10 tips for dealing with a job offer

Our advice to help you get this last stage right

It's a great feeling when an employer tells you that you've got that graduate job, and sorting out the details may seem like just a formality.

But there are still pitfalls to avoid at this stage of the employment process, and opportunities to maximise your chances of workplace success.

Here's how to ensure you make a good impression from the very beginning, and give yourself the best possible start in your new role.

1. Get your offer in writing

If an offer is made to you orally, make sure you're really being offered a job and not just discussing a theoretical possibility.

Then find out when you'll get a letter or email to confirm, and follow up if you don't hear back by the stated time.

2. Make sure you really want it

It can be easy to progress down an application route without thinking deeply about what doing a job would actually be like.

So take a moment at this stage to make sure the role is one you want - it's usually ok to tell your potential employer that you'd like to consider their offer for a while.

3. Stick to the acceptance deadline

Usually a potential employer will need you to confirm you want the job by a certain time or date.

Make sure you stick to this deadline, and if you need more time, let your contact know as soon as possible.

4. Read your contract

It might seem like small print now, but terms such as your annual leave allowance, notice period, and contracted hours might become very significant a few months or years down the line.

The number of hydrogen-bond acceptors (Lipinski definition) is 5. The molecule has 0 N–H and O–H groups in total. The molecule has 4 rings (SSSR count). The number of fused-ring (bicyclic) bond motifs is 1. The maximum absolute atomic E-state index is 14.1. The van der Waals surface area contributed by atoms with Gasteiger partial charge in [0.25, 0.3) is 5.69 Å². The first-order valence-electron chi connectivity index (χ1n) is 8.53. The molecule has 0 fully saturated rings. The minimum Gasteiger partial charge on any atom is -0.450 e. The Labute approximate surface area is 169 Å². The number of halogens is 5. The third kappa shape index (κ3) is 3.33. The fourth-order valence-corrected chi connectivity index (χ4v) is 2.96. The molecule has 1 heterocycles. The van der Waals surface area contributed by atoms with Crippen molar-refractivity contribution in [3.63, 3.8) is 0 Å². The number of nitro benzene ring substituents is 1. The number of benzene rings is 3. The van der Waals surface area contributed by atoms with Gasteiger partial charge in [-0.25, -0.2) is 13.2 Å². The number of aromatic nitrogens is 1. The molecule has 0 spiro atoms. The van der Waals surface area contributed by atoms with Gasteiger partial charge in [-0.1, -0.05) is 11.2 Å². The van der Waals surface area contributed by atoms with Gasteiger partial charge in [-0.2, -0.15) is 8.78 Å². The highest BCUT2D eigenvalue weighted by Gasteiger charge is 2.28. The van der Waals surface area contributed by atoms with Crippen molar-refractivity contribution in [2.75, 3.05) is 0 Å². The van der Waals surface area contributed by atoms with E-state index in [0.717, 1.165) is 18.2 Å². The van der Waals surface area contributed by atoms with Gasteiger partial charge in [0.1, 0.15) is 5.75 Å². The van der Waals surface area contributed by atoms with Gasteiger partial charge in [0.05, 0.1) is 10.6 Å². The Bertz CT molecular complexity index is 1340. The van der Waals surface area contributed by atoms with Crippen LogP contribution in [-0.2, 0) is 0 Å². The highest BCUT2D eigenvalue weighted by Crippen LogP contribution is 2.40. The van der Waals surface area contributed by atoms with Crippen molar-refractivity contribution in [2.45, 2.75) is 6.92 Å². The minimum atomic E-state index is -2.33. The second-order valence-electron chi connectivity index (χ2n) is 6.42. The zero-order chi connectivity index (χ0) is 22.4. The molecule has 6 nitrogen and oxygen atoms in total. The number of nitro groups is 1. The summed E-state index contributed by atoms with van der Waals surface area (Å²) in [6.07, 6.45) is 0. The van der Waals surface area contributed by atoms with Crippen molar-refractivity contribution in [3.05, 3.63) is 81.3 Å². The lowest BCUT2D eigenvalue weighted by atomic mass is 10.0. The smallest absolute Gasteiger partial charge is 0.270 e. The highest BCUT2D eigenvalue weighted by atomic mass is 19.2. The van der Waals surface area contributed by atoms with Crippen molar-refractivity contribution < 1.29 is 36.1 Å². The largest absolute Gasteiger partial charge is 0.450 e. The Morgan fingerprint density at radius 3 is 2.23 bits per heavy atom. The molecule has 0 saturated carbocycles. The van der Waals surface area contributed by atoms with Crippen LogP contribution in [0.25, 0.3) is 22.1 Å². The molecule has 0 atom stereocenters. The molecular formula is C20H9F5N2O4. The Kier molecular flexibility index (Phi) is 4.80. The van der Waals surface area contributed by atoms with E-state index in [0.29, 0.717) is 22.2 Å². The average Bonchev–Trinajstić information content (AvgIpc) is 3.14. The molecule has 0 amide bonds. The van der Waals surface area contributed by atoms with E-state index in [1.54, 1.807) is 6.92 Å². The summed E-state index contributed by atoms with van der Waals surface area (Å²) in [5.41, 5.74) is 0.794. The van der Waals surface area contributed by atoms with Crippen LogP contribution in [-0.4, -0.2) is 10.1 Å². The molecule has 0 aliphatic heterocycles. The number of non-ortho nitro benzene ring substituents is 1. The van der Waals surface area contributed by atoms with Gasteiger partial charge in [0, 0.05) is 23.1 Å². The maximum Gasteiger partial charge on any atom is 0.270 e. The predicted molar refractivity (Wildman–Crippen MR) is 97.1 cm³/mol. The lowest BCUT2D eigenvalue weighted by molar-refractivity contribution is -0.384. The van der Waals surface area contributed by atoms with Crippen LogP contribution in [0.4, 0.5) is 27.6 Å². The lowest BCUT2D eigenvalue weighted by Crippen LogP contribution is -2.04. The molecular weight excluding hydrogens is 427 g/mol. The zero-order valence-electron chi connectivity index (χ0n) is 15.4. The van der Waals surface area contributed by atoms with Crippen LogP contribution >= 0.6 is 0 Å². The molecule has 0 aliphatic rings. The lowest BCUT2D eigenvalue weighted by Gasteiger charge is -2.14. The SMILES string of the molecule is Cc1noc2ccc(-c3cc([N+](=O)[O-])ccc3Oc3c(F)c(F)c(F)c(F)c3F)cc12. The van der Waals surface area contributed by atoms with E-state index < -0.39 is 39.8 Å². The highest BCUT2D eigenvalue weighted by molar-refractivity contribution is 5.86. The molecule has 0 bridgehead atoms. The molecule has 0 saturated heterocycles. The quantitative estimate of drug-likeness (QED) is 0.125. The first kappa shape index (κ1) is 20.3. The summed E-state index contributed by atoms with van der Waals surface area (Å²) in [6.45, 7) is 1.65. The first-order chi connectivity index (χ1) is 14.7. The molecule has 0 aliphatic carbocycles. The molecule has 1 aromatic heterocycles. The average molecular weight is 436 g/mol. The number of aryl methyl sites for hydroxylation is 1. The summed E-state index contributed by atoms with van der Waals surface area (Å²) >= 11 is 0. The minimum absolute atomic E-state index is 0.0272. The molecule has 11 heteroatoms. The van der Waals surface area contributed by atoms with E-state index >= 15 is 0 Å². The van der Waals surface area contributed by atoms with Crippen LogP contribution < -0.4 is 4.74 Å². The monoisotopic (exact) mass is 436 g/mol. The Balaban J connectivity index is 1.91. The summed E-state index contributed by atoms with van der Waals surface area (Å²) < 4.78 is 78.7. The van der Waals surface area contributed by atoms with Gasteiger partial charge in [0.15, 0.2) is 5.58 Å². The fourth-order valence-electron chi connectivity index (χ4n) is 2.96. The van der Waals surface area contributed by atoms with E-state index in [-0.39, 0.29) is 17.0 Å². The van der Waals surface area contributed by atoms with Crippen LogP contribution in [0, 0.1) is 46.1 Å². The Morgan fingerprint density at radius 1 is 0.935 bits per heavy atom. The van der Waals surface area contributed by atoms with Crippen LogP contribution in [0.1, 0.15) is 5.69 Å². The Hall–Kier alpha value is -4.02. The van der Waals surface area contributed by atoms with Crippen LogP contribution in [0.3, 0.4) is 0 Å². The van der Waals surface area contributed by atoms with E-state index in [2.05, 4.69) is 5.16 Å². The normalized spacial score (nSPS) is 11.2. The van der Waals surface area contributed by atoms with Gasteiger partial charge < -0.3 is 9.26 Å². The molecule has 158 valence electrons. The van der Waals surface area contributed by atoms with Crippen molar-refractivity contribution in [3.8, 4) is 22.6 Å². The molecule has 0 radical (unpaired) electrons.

So make sure that what you're being offered works for your circumstances and is broadly market standard. You should feel free to ask questions and negotiate if necessary.

5. Get the best possible salary

You know now that the employer wants you to join them, and they may well be so keen for you to do so that they're prepared to pay more than originally offered to make this happen. So if you feel there's a good case for an increased salary, ask if it's an option.

You have absolutely nothing to lose - even if they can't comply, your new employer will admire your confidence and initiative, and may well pencil in a salary review for the not too distant future.

6. Make sure your referees are ready

This point is likely to be the time that your new employer gets in touch with your referees - and your job offer may be conditional on a good report from them.

So remind your referees that they'll be contacted and make sure they have all the information they need to present you in the best possible light.

7. Be flexible

You want to start out on the right foot with your new employer.

So be prepared to be flexible if they ask you to start a little earlier or later than anticipated, go to a different office than the one you were expecting, or have any other requests that you feel are reasonable.

8. Get the key details

We're talking the names of the people you'll be working with, the exact address of the office if you haven't been there already, and if there are any important meetings or deadlines scheduled for your first weeks in the job.

Many graduate jobs start with a period of training - make sure you know whether yours will, and how long it will last.

9. Ask what you can do before starting

Finding out if there's anything you can read or start thinking about before your first day is a great idea for two reasons.

First, you'll be showing your new employer that you're conscientious and full of enthusiasm for your new role. And second, you'll be doing yourself a favour by making those first few days in the office flow a little bit more smoothly.

10. Congratulate yourself!

Having worked your way through the application process and all the steps above, you deserve to sit back and give yourself a pat on the back for achieving your goal.

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